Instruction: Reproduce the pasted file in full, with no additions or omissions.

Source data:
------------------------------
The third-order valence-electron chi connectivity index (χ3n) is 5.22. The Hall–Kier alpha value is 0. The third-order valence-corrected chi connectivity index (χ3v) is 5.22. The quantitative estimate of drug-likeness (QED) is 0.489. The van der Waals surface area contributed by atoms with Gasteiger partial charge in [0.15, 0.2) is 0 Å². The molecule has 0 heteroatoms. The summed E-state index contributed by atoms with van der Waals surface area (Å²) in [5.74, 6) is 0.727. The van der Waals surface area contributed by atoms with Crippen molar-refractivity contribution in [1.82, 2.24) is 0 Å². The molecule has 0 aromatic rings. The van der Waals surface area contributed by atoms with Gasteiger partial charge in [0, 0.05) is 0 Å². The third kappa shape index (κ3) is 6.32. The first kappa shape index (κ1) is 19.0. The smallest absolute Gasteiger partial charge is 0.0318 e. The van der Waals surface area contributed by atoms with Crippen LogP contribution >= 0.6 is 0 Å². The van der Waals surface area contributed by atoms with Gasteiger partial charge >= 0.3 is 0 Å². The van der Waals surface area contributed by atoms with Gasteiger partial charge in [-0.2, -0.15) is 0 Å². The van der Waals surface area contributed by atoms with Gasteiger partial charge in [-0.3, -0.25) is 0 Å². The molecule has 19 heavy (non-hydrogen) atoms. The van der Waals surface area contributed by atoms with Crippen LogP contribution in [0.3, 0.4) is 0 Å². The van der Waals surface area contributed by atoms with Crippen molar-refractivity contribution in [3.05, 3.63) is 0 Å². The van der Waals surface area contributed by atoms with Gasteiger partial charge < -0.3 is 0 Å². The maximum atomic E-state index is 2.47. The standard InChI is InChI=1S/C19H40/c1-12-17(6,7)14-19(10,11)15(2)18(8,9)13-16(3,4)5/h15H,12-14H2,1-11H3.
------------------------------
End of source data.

The third-order valence-electron chi connectivity index (χ3n) is 5.22. The Hall–Kier alpha value is 0. The third-order valence-corrected chi connectivity index (χ3v) is 5.22. The quantitative estimate of drug-likeness (QED) is 0.489. The van der Waals surface area contributed by atoms with Gasteiger partial charge in [0.15, 0.2) is 0 Å². The molecule has 0 heteroatoms. The summed E-state index contributed by atoms with van der Waals surface area (Å²) in [5.74, 6) is 0.727. The van der Waals surface area contributed by atoms with Crippen molar-refractivity contribution in [1.82, 2.24) is 0 Å². The molecule has 0 aromatic rings. The van der Waals surface area contributed by atoms with Gasteiger partial charge in [0, 0.05) is 0 Å². The third kappa shape index (κ3) is 6.32. The first kappa shape index (κ1) is 19.0. The smallest absolute Gasteiger partial charge is 0.0318 e. The van der Waals surface area contributed by atoms with Crippen LogP contribution >= 0.6 is 0 Å². The van der Waals surface area contributed by atoms with Gasteiger partial charge >= 0.3 is 0 Å². The van der Waals surface area contributed by atoms with Gasteiger partial charge in [-0.2, -0.15) is 0 Å². The van der Waals surface area contributed by atoms with Gasteiger partial charge in [-0.3, -0.25) is 0 Å². The molecule has 19 heavy (non-hydrogen) atoms. The van der Waals surface area contributed by atoms with Crippen LogP contribution in [0.3, 0.4) is 0 Å². The van der Waals surface area contributed by atoms with Crippen molar-refractivity contribution in [3.05, 3.63) is 0 Å². The van der Waals surface area contributed by atoms with Gasteiger partial charge < -0.3 is 0 Å². The maximum atomic E-state index is 2.47. The standard InChI is InChI=1S/C19H40/c1-12-17(6,7)14-19(10,11)15(2)18(8,9)13-16(3,4)5/h15H,12-14H2,1-11H3.